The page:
The genetics of Early Onset ParkinsonismMaria G. Macedo

SUMMARY

Parkinson’s disease (PD) occurs in 1-2% of people after their sixties and causes slowing of movements, tremors and stiffness, but also dementia and mood disorders. In the brain, there is a loss of cells which use Dopamine for signalling. Replacing dopamine can alleviate the motor symptoms, but is no cure.
Novel therapies require better facts on the origins of PD, and worldwide, errors in more than 18 genes were found. Our contribution started with the first scanning of 5 genes in 187 Dutch patients with familial or early onset (before 50 years). A genetic cause was present in 4% of this group.

Our search for unidentified genetic risk factors continued by detailed analysis of the chromosomes for small DNA errors, like duplications or losses. We identified 30 such DNA variants occurring more often in PD patients. Some of these regions include genes, active in cell-detoxification, signal-transmission and immune response.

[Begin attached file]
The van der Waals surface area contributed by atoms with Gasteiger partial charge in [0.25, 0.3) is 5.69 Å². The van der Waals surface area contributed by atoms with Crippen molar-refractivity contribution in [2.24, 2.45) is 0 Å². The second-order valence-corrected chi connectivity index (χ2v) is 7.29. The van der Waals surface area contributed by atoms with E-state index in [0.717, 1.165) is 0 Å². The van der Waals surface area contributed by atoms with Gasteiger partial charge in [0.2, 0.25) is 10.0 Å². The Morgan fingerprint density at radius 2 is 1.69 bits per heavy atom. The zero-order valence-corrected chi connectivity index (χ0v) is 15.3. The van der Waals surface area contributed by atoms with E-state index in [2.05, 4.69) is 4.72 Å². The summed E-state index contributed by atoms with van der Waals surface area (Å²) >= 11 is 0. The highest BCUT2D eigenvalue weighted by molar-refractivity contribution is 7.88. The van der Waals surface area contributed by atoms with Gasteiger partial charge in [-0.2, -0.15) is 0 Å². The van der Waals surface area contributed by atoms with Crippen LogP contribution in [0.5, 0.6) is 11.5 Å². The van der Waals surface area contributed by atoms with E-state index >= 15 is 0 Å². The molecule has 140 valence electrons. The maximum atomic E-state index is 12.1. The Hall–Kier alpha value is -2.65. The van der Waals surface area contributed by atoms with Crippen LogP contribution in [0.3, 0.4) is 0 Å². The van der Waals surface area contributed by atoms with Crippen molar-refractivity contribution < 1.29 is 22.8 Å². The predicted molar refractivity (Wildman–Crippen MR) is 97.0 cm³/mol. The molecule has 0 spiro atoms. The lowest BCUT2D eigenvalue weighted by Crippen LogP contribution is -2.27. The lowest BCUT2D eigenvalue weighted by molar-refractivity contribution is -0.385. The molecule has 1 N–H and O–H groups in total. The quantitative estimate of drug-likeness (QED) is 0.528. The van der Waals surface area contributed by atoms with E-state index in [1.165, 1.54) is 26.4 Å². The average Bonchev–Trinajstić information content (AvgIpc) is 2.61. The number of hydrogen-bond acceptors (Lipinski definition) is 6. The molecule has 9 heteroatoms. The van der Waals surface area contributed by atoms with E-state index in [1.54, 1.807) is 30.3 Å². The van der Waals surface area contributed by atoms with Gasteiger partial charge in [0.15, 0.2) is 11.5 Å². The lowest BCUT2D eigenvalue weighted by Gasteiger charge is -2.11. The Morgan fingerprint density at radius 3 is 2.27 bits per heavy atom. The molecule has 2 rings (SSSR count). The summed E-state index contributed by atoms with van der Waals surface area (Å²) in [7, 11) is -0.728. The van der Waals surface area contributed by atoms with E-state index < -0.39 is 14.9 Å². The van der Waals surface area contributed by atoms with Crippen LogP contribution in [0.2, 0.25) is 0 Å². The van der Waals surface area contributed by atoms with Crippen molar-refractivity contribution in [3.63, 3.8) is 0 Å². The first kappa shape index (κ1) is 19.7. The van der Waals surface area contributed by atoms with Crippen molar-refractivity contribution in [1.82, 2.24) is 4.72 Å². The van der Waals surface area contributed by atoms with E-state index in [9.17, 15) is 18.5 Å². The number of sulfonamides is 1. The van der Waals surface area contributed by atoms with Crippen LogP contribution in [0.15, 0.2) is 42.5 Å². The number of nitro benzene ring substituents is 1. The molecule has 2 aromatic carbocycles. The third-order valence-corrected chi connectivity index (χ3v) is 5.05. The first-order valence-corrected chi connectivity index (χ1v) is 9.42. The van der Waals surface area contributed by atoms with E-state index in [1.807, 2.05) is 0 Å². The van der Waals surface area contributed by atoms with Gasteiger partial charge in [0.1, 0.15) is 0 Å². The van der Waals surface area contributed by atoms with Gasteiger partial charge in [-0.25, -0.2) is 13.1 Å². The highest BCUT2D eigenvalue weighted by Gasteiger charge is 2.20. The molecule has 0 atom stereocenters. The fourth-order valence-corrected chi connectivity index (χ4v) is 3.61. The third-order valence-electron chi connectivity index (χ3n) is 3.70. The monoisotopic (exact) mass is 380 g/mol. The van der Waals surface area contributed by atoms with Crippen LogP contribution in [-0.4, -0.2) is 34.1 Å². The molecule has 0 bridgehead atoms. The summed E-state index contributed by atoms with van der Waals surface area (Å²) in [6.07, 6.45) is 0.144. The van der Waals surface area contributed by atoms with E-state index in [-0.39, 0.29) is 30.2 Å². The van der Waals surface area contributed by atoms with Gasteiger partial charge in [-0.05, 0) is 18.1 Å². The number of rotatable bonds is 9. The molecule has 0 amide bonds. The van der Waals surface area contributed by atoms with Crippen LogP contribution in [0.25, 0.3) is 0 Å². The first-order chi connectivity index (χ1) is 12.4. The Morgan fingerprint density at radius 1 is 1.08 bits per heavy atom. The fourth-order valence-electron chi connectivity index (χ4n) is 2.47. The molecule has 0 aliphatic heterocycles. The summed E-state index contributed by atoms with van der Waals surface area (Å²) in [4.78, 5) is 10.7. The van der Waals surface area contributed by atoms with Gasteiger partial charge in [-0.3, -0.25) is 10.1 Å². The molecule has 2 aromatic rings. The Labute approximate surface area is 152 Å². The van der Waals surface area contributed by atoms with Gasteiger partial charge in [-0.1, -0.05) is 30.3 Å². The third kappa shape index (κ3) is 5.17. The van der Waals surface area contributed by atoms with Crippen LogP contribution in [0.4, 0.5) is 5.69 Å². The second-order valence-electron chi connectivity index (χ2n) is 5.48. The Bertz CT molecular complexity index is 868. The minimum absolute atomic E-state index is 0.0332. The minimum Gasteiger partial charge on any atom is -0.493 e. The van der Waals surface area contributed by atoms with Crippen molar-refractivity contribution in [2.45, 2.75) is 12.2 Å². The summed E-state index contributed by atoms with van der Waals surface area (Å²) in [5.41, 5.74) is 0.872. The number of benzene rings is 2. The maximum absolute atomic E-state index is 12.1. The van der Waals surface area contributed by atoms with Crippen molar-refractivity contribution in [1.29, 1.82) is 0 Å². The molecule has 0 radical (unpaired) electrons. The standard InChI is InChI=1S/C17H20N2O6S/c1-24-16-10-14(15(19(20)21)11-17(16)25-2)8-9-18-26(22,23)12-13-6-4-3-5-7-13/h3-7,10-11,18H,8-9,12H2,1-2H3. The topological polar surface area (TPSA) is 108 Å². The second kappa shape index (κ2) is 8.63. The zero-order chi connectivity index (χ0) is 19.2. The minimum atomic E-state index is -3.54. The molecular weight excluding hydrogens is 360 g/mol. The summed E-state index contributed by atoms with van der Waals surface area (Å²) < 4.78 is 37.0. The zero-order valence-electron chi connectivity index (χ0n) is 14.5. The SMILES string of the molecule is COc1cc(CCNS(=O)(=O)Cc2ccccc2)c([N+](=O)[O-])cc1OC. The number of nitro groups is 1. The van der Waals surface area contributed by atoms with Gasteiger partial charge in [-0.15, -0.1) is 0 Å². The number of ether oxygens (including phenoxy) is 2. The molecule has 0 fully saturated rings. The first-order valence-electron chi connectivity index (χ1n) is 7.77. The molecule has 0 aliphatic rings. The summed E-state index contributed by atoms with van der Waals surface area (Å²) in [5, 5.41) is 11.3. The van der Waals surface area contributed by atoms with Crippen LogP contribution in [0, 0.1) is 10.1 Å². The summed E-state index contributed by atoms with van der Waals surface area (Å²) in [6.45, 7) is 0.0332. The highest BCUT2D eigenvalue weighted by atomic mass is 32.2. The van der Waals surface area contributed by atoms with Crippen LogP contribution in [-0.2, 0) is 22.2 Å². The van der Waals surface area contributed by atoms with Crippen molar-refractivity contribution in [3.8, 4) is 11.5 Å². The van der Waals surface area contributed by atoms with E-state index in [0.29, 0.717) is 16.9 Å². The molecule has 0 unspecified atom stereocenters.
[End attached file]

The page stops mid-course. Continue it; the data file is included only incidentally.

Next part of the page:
The effect of an abnormal DJ-1/PARK7 gene in a cell was another important result. The mutant/abnormal protein moves inside the cell’s nucleus near the DNA and the mitochondria (the respiratory factory of the cell) whereas the normal protein is spread all over the cell. Moreover, chemical tests show how short-lived and unstable this mutant protein is.
Gene identification and functional analysis are essential for improving genetic diagnosis and genetic counseling for PD and on the road towards any future therapeutic molecule. Patients and families will need ample patience while gradually such a road becomes marked.